Till then, I am uncomfortable with how much easier, on far less evidence, people seem to find it to dismiss a woman: she won’t be good enough, won’t be strong enough, Elementary hasn’t done ENOUGH.“
The Mary Sue previews the exciting upcoming new DC titles with women front and centre, including Worlds’ Finest (squeee!) and The Ravagers (featuring the most interesting characters in the Superboy book, making me wonder whether I’ll be continuing with his title) but they also called me attention to the delightful revelation that the Earth 2 Wonder Woman may actually be Donna Troy, one of those characters who has been noticeably absent from the new 52. SQUEEEE! (Is it too much to hope Wally West is over there too? If so, I’m totally moving in over there)
Speaking of assumptions, there’s a lovely interview with Sophie Kinsella, who has made a name for herself writing the fun, comedic Shopaholic novels. She talks about the way she is perceived, and defends the moral issues of her books as well as talking positively about comedy for women. Also from a writerly point of view, I thought it interesting how the article presents her two separate author names and identities.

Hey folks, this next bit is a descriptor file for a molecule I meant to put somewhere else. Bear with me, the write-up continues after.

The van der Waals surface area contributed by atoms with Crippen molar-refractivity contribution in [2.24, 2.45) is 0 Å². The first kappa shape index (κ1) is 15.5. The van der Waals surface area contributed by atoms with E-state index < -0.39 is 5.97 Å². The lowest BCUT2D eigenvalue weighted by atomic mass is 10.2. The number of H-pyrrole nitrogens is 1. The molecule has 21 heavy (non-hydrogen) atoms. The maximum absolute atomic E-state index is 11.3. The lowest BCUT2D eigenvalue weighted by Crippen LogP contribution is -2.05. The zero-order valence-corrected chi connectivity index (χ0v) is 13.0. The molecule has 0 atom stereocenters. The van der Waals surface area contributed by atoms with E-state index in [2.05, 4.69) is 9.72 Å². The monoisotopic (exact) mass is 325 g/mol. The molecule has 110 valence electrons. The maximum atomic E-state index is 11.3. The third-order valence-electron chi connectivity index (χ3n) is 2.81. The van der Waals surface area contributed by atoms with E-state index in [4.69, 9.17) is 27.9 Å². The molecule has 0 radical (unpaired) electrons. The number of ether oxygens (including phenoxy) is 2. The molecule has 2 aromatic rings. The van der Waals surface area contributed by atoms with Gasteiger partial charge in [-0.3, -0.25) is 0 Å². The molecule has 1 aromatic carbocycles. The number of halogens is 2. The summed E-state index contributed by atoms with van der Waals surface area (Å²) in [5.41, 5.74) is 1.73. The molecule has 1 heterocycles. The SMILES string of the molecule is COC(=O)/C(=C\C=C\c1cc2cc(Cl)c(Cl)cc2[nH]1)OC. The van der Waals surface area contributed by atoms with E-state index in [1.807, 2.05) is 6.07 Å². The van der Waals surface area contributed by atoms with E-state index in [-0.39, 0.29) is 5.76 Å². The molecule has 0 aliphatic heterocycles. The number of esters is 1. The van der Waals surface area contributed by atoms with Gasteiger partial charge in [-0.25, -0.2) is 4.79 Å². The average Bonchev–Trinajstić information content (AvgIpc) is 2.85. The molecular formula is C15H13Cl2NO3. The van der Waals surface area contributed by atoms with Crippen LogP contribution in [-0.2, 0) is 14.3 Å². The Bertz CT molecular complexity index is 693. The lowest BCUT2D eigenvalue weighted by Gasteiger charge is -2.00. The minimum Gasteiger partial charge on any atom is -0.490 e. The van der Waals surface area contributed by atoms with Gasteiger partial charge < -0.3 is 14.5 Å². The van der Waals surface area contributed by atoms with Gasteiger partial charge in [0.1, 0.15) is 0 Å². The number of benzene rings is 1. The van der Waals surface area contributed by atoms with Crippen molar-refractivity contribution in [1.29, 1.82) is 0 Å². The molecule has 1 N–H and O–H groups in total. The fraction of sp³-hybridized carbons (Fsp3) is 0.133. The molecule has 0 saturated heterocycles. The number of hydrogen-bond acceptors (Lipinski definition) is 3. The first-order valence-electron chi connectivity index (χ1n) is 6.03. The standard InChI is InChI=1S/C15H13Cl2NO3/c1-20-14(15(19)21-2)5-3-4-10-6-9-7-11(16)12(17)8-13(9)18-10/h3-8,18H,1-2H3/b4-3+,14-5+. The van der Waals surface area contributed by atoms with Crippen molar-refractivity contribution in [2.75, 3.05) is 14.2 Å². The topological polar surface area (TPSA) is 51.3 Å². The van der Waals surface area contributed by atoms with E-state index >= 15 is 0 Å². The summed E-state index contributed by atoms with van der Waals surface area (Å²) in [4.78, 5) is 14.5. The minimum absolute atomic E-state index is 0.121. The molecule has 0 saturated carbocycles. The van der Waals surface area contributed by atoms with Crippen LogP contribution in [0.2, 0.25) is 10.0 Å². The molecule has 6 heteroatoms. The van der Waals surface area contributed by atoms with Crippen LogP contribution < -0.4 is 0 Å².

Marion Zimmer Bradley’s Darkover series possibly being made for TV – wow. I managed to miss the Darkover series, which is one of those things like Anne McCaffrey’s Pern that makes me sad. I have heard there’s a lot of hefty 70′s style feminist type stuff in there, though, and would be fascinated to see how they adapt it, and how much the material has dated. Far more than the George RR Martin series, this intrigues me enough to read the source material and compare to the TV if it gets that far.
I'm a fantasy author who lives with my partner and our two daughters in Tasmania, and I am one of the three voices of the Hugo-nominated Galactic Suburbia podcast. I also write crime fiction as Livia Day.